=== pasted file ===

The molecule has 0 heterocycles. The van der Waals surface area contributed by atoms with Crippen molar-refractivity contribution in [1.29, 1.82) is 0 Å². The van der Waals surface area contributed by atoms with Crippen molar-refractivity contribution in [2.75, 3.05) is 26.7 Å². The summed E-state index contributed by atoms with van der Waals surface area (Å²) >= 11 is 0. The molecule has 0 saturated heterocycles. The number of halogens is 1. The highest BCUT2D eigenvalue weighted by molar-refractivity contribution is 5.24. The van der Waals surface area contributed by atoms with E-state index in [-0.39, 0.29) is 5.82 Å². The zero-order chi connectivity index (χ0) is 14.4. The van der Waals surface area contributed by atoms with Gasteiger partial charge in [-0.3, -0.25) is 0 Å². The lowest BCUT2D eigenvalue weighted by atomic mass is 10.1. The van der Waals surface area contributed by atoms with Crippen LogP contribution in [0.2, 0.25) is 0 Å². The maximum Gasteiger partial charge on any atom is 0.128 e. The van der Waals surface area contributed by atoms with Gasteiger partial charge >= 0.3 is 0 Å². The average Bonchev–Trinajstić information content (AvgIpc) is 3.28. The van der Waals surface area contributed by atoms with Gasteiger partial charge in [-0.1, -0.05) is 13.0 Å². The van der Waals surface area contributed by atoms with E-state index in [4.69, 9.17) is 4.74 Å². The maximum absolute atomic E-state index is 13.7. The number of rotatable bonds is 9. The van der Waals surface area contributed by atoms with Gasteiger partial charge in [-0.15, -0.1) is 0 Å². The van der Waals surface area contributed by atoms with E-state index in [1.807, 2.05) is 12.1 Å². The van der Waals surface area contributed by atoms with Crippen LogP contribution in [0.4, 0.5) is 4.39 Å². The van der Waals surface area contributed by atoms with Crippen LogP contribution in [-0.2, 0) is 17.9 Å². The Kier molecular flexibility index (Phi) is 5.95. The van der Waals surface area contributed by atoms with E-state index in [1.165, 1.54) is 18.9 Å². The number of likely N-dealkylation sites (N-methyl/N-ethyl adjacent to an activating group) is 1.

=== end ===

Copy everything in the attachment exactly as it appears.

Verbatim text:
The molecule has 0 heterocycles. The van der Waals surface area contributed by atoms with Crippen molar-refractivity contribution in [1.29, 1.82) is 0 Å². The van der Waals surface area contributed by atoms with Crippen molar-refractivity contribution in [2.75, 3.05) is 26.7 Å². The summed E-state index contributed by atoms with van der Waals surface area (Å²) >= 11 is 0. The molecule has 0 saturated heterocycles. The number of halogens is 1. The highest BCUT2D eigenvalue weighted by molar-refractivity contribution is 5.24. The van der Waals surface area contributed by atoms with E-state index in [-0.39, 0.29) is 5.82 Å². The zero-order chi connectivity index (χ0) is 14.4. The van der Waals surface area contributed by atoms with Gasteiger partial charge in [-0.3, -0.25) is 0 Å². The lowest BCUT2D eigenvalue weighted by atomic mass is 10.1. The van der Waals surface area contributed by atoms with Crippen LogP contribution in [0.2, 0.25) is 0 Å². The maximum Gasteiger partial charge on any atom is 0.128 e. The van der Waals surface area contributed by atoms with Gasteiger partial charge >= 0.3 is 0 Å². The average Bonchev–Trinajstić information content (AvgIpc) is 3.28. The van der Waals surface area contributed by atoms with Gasteiger partial charge in [-0.1, -0.05) is 13.0 Å². The van der Waals surface area contributed by atoms with E-state index in [4.69, 9.17) is 4.74 Å². The maximum absolute atomic E-state index is 13.7. The number of rotatable bonds is 9. The van der Waals surface area contributed by atoms with Gasteiger partial charge in [-0.15, -0.1) is 0 Å². The van der Waals surface area contributed by atoms with E-state index in [1.807, 2.05) is 12.1 Å². The van der Waals surface area contributed by atoms with Crippen LogP contribution in [0.4, 0.5) is 4.39 Å². The van der Waals surface area contributed by atoms with Crippen LogP contribution in [-0.2, 0) is 17.9 Å². The Kier molecular flexibility index (Phi) is 5.95. The van der Waals surface area contributed by atoms with E-state index in [1.165, 1.54) is 18.9 Å². The number of likely N-dealkylation sites (N-methyl/N-ethyl adjacent to an activating group) is 1.